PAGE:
Haftarat Parshat Vaychi -
I Melachim 2:1-12

In this week's Haftara, there appears to be something quite disturbing about David hamelech's final charge to his son Shlomo - his suggestion that Shlomo 'do away' with his political rivals (see 2:5-6, 8-10).

If these rivals were so evil, why didn't David himself punish them? If they weren't so evil, why is it so important for Shlomo to get rid of them?

To answer this question, we must consider the difference between how David and Shlomo rise to power.

David's rise to power began with his popularity as a young and daring warrior who quickly became a national hero (see I Shmuel 18:5-8). Even when he was forced into hiding (after Shaul became jealous), he still enjoyed considerable public support. After Shaul's kingdom faltered, David quickly gained national support and was enthusiastically accepted as king by all twelve tribes.

During his eventful lifetime, David dealt with many enemies who attempted to undermine him. In almost every case, David's approach to these enemies was very passive. He passed up opportunities to kill Shaul (see I Shmuel 24:8-15; 26:4-10), to punish Yoav for killing Avner (II Shmuel 3:38-39), and to punish Shimmi (see II Shmuel 16:5-10). Note that in each of these cases, David's primary argument is his deep faith that God will punish those who deserve to be punished.

Considering that this "midah" is a very good virtue, shouldn't David teach Shlomo to follow his father's example? Why then does he instruct Shlomo to do exactly the opposite?

The answer is quite simple. David was strong enough to allow his opposition to undermine him. They may have caused David trouble, and they were certainly a nuisance, but none of them posed a real threat to David's kingdom. Because these enemies did not pose a threat at the national level, David preferred to leave their personal punishment in God's hands.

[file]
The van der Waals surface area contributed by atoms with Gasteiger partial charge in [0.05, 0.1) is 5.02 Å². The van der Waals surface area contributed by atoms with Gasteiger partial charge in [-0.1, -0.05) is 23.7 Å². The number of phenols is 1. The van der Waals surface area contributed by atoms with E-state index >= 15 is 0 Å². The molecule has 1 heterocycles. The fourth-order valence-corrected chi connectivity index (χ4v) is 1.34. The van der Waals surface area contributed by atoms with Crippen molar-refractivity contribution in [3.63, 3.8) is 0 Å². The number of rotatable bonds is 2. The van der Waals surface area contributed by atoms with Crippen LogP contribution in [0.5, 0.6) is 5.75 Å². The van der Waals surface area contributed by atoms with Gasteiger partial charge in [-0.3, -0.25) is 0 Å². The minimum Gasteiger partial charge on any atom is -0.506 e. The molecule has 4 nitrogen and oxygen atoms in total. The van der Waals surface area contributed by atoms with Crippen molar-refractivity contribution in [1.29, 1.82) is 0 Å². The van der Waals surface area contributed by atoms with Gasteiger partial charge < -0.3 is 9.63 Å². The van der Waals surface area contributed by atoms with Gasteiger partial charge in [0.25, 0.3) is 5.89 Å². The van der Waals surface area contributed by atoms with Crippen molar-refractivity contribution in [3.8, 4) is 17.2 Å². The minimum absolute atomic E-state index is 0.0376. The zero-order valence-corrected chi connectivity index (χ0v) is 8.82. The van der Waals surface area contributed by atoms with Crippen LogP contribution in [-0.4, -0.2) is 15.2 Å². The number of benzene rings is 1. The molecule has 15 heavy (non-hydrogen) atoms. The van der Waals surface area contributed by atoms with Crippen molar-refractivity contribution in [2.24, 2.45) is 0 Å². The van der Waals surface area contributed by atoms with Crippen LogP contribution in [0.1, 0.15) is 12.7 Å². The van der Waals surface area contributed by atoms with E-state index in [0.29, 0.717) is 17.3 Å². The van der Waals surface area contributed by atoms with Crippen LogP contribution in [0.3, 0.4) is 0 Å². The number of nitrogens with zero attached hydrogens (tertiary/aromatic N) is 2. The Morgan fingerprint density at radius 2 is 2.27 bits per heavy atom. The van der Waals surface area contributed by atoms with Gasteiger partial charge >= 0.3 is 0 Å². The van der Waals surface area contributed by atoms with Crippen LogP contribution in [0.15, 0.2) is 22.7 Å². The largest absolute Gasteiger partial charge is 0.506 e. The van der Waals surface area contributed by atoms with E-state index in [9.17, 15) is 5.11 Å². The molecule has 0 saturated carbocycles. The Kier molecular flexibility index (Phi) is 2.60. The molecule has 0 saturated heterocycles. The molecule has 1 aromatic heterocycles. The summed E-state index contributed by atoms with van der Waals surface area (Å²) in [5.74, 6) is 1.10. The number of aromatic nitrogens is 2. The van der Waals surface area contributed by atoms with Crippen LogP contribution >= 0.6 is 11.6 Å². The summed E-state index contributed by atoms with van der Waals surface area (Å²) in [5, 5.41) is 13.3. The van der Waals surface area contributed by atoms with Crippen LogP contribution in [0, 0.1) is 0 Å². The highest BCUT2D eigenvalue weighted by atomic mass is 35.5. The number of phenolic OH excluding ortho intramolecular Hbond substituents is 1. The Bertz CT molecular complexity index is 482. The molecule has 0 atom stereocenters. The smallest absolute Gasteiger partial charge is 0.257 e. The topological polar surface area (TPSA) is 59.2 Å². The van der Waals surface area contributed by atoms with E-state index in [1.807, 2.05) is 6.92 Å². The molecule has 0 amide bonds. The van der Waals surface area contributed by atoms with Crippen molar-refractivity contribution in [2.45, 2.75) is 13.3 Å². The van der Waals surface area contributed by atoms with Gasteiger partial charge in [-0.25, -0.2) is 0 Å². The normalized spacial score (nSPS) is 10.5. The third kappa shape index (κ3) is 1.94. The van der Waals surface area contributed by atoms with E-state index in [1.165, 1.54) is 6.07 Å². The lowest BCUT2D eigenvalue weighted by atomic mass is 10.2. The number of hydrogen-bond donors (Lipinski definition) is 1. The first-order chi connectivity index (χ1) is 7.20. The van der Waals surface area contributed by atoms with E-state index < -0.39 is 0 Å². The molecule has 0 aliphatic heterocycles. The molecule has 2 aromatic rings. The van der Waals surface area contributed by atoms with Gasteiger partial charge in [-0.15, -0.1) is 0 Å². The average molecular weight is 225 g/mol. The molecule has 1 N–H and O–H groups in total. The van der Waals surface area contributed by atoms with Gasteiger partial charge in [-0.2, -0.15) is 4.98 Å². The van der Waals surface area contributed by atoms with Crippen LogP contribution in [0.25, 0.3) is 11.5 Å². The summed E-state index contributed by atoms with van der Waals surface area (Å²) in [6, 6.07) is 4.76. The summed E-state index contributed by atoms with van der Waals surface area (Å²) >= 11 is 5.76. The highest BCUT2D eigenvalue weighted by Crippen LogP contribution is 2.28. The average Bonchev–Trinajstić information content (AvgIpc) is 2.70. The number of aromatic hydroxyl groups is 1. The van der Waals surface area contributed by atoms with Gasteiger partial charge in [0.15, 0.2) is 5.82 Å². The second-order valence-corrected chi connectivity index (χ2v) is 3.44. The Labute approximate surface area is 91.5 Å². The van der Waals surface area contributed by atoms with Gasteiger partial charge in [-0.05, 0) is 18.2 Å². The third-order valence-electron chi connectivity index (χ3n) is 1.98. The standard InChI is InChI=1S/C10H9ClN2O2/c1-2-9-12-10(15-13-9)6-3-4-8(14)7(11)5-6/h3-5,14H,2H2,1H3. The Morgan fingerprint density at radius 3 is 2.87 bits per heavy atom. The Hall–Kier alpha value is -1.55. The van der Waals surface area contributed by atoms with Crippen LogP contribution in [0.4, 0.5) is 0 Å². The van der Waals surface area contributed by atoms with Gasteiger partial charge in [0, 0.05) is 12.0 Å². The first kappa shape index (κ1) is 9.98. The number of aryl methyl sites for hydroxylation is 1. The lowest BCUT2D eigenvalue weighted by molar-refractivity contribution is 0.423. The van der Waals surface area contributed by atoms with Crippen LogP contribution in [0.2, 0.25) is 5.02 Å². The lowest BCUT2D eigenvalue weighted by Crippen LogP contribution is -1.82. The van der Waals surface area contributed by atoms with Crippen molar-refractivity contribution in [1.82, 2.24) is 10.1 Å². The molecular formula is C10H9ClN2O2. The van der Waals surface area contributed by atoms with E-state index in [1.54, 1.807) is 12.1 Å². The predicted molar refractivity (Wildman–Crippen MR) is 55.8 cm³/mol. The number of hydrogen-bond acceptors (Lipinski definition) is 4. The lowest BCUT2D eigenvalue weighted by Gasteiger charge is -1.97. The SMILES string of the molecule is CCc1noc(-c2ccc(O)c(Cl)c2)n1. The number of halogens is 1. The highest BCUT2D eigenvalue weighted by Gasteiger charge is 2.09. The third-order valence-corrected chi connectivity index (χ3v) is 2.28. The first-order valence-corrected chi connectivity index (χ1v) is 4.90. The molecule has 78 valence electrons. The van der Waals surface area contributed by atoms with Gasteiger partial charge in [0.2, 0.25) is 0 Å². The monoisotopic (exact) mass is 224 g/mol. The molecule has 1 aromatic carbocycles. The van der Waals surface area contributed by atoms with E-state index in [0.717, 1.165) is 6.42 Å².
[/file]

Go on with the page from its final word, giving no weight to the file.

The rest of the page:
Shlomo's situation was quite different, for he was merely a teenager when he became king ("naar v'rach" - see I Divrei HaYamim 22:5 and 29:1). His claim to the throne was nothing more than David's oath to Batsheva (and Natan's prophecy) that Shlomo would become king (see I Melachim chapter 1). Unlike his father, he did not enjoy a strong grassroots political backing. On the contrary, his brother Adoniyahu was far more popular (see again chapter 1), and Yoav remained a very popular general. Aware of this setting, David fully realized that if Shlomo followed his father's passive attitude towards political opponents, his kingdom would quickly fall apart. Therefore, in order to solidify his kingdom, it was critical that Shlomo immediately put down any form of potential rebellion.

Therefore, David's advice to Shlomo is very wise. Because David knows exactly whom Shlomo will have to deal with once he dies, David strongly advises his son to deal with them harshly. Even though David was strong enough to take the passive approach, for Shlomo a more active stand was necessary.

There is a time for pacifism, and there is a time for activism. True wisdom is knowing the proper time for each.

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